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FSA attacks specialist lenders over arrears

The FSA has launched a fierce onslaught on specialist lenders, hitting out at their arrears management standards and suggesting several could face enforcement action for irresponsible lending.

In the FSA’s latest review of arrears management, published this week, the regulator says it is concerned that specialist lenders are operating a “one size fits all approach” and not assessing the circumstances of individual borrowers.

The regulator says specialist lenders are too ready to take court action and have lower systems and controls in place to handle mortgage arrears.

The Intermediary Mortgage Lenders’ Association says it “strongly contests” the FSA’s suggestion that specialist lenders operate such an approach to arrears management. It says it is not in lenders’ interests to repossess assets in the current market as losses are crystallised.

FSA figures show that the percentage of mortgage loans in arrears rose from 2.07 per cent to 2.44 per cent between the first quarter of 2007 and the first quarter this year. For securitised loans, the figures were 4.02 per cent in Q1 2007, rising to 4.47 per cent in Q1 2008.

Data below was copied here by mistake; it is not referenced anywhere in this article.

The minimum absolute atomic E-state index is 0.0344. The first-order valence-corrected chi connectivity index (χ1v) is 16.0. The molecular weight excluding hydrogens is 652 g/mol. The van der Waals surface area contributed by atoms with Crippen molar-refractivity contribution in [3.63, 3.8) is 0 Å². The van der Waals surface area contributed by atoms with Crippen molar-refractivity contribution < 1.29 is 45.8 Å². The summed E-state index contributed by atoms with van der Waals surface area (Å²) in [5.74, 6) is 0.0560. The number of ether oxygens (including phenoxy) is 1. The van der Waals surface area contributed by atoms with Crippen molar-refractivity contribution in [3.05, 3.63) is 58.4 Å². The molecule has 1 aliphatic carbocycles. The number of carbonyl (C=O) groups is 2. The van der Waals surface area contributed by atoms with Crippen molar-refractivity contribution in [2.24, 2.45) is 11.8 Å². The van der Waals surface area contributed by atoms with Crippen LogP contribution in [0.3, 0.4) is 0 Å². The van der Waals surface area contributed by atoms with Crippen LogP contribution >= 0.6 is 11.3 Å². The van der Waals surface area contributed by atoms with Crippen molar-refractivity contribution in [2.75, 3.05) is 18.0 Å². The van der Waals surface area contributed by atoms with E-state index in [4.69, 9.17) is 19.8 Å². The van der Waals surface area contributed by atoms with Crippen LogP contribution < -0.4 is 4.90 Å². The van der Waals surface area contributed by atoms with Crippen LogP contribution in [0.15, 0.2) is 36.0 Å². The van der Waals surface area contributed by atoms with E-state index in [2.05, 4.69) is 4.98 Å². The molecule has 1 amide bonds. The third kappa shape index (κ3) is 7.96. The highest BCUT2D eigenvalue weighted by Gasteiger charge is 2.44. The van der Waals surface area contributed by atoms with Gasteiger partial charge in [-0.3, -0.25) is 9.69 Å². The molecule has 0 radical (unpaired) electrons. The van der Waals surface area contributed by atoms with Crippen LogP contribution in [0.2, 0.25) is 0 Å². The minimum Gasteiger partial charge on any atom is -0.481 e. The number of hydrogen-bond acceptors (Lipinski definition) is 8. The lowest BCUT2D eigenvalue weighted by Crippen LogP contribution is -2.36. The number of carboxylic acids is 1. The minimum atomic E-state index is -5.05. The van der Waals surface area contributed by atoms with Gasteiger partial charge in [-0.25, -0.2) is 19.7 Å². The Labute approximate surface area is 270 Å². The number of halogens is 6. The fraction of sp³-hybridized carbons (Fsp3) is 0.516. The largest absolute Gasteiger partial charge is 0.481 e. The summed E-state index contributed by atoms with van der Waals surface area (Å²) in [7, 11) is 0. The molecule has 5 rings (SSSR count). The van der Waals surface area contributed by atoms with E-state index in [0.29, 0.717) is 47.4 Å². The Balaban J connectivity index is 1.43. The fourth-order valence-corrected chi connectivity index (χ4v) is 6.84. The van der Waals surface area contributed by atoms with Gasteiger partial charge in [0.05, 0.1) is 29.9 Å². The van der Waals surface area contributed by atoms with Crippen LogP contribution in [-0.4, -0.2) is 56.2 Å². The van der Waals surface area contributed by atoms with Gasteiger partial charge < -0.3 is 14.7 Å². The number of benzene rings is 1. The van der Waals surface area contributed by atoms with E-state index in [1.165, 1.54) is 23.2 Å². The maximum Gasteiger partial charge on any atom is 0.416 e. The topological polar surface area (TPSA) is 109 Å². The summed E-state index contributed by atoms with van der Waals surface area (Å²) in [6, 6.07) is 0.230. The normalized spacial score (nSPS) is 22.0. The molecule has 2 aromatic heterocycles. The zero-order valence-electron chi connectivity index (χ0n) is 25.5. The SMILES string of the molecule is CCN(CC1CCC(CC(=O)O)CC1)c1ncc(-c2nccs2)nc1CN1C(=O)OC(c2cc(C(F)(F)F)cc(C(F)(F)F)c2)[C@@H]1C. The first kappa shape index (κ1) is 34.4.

In a separate review of responsible lending, the FSA reveals it is considering referring several lenders for enforcement action while others have been asked to undertake remedial work.

The FSA says it found certain specialist lenders in particular were not checking income where they should have reason to doubt the amount declared.

Many specialist lenders outsource their servicing to Homeloan Management Limited. Sales and marketing director Mike Perry says the firm has no internal problems in handling arrears.

He says problems are created within lenders when sales staff are transferred to the collection side of the business without proper training.

Nationwide group executive director Matthew Wyles says the last five to six years have been characterised by a “dash for growth” and lenders have failed to develop their servicing and collection process as much as their front-end business.

But Hamptons managing director Jonathan Cornell says: “There has to be a level of consumer responsibility. Brokers and lenders have to ensure that their lending is responsible but there must be a level of caveat emptor. People should not be loading themselves up with debt when they cannot afford it.”


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